Most mornings, after my kids head off to school, I take a walk through the neighborhood before I begin my work for the day. (I work from home, as a writer and teacher.) A 20-minute stroll isn’t much exercise, I know, but it keeps me from turning completely into a large vegetable and also offers a little quiet time where I’m alone with my thoughts.
While I generally stick to the same route through our residential corner of Hiroshima, Japan, from time to time I plod away in another direction, toward a different destination in this area.
For this post, though, I went a little crazy and did both walks (and felt like crawling back into bed afterward), carrying along my camera to capture the sights I saw today and create a virtual experience of my morning routine and my reflections on the bilingual journey.
So put on your walking shoes and join me!
Up the street from our house is a small Buddhist temple. Sometimes I see the priest, clad only in a loincloth, chanting in a loud voice and dowsing himself with cold water. But today the temple grounds are quiet.
Our house is close to the foot of a small mountain, and my course takes me up a slope past the temple and its cemetery. These graves are a continual reminder to make the most of my days, including my efforts to nurture my children’s language development and our parent-child bond. (See A Friend of Mine Died for much more on my very mindful desire to seize each day.)
A bit farther on I approach a rusty, locked gate. Behind it is a towering staircase that leads to…well, I’m not sure where it leads. (It apparently has some connection to the city’s water supply.) Every time I pass by, though, I can’t help seeing a metaphor in these stairs: The bilingual journey itself is much like climbing an endless staircase, day after day, without knowing exactly where you’ll end up. (This metaphor is featured in How Many Steps Is the Bilingual Journey?, a photoessay of a mountain-climbing adventure with my son that I somehow survived.)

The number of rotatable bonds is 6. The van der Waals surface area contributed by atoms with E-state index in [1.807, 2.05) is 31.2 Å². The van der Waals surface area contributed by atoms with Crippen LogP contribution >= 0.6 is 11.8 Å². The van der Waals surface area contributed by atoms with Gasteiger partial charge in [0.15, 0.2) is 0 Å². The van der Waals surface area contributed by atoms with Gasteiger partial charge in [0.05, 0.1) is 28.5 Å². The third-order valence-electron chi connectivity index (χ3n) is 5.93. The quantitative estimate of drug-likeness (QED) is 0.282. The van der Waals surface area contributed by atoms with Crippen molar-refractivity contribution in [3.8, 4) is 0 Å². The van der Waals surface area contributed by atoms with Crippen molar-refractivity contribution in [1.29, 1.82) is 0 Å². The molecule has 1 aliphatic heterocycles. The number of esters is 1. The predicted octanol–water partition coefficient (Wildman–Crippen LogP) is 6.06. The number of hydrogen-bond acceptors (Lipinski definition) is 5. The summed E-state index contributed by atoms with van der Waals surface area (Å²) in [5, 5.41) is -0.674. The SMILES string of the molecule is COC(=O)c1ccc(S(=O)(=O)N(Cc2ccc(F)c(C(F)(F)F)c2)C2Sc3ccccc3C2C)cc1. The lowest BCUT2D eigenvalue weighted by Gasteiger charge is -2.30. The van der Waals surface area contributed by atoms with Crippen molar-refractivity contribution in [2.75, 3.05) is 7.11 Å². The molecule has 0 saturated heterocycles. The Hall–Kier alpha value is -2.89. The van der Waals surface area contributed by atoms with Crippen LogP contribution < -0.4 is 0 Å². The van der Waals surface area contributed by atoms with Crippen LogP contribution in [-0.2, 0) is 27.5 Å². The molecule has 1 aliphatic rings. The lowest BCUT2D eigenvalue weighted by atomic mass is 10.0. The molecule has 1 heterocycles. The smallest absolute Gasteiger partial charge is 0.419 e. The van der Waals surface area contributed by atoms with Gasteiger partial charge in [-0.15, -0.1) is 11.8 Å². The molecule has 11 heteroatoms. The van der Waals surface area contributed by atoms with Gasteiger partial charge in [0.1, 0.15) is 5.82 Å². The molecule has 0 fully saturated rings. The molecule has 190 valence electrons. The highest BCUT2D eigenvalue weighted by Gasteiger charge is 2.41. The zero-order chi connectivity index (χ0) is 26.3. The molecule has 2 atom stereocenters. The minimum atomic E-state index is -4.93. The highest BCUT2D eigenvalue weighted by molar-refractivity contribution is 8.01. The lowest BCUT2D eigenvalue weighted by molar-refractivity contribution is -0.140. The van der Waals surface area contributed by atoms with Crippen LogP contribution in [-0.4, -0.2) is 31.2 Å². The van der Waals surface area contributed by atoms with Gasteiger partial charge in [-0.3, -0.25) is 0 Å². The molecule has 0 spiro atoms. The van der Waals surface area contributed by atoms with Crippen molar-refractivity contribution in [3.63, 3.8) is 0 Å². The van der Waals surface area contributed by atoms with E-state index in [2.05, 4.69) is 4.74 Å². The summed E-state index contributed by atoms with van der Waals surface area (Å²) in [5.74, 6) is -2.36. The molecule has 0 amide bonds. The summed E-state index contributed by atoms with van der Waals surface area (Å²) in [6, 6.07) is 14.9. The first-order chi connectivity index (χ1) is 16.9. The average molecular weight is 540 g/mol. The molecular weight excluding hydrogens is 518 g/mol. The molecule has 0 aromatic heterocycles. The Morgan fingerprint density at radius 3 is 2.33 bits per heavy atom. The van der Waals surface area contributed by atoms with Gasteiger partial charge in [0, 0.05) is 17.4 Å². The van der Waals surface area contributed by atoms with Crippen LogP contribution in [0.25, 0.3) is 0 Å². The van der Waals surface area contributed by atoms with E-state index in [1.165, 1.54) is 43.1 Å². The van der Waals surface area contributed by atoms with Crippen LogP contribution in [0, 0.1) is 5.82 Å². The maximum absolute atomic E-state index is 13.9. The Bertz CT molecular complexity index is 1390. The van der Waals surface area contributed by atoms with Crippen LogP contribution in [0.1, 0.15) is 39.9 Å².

From here, I trek up a quiet street that stretches to the top of the mountain. It isn’t really the peak—which takes another 20 minutes of steep climbing through the forest to reach, affording a glorious view of the city of Hiroshima. But this is as far as the road rises before descending down toward Hiroshima’s main train station.
The view from the real peak is more impressive, but even at this height the city, and the islands that dot the sea beyond it, are a lovely sight. Moreover, I’ve always felt that views from above give us fresh perspective on the lives we live on lower ground. Somehow the difficulties that feel daunting in daily life don’t appear as imposing when we have the chance to look down on the world from a greater height.
I then head back down a different road that winds toward my house. Though this would be the end of a typical walk, if you’re not too winded, tag along with me to my second destination in the neighborhood and take in a surprising sight that looms high on a hillside.
This huge, golden figure is a kind of Kannon statue for Buddhist beliefs in Japan. The baby in its arms reveals that this particular figure is a guardian of children, guiding the spirits of those who have died at a young age. Families that have lost a child may pray here for the protection and comfort of their loved one in the afterlife. Inevitably, I think of my own children, as I do now, and say a quiet pledge to appreciate the time we have together in this world as fully as I can. (See My Son Disappears, I Lose My Mind, and the World Is Beautiful for a defining experience of this outlook.)
Another nice view of the city is available from atop this hill. I breathe slowly, the busy city alive below, gradually reborn after the atomic bomb, which turned this town to ashes. Then I head down a steep flight of steps and follow the road home for another day as a writer and teacher—and parent of two bilingual children—in Hiroshima, Japan. (For my children’s thoughts on this city and peace, see What My Hiroshima-Born Children Think About the Atomic Bombing.)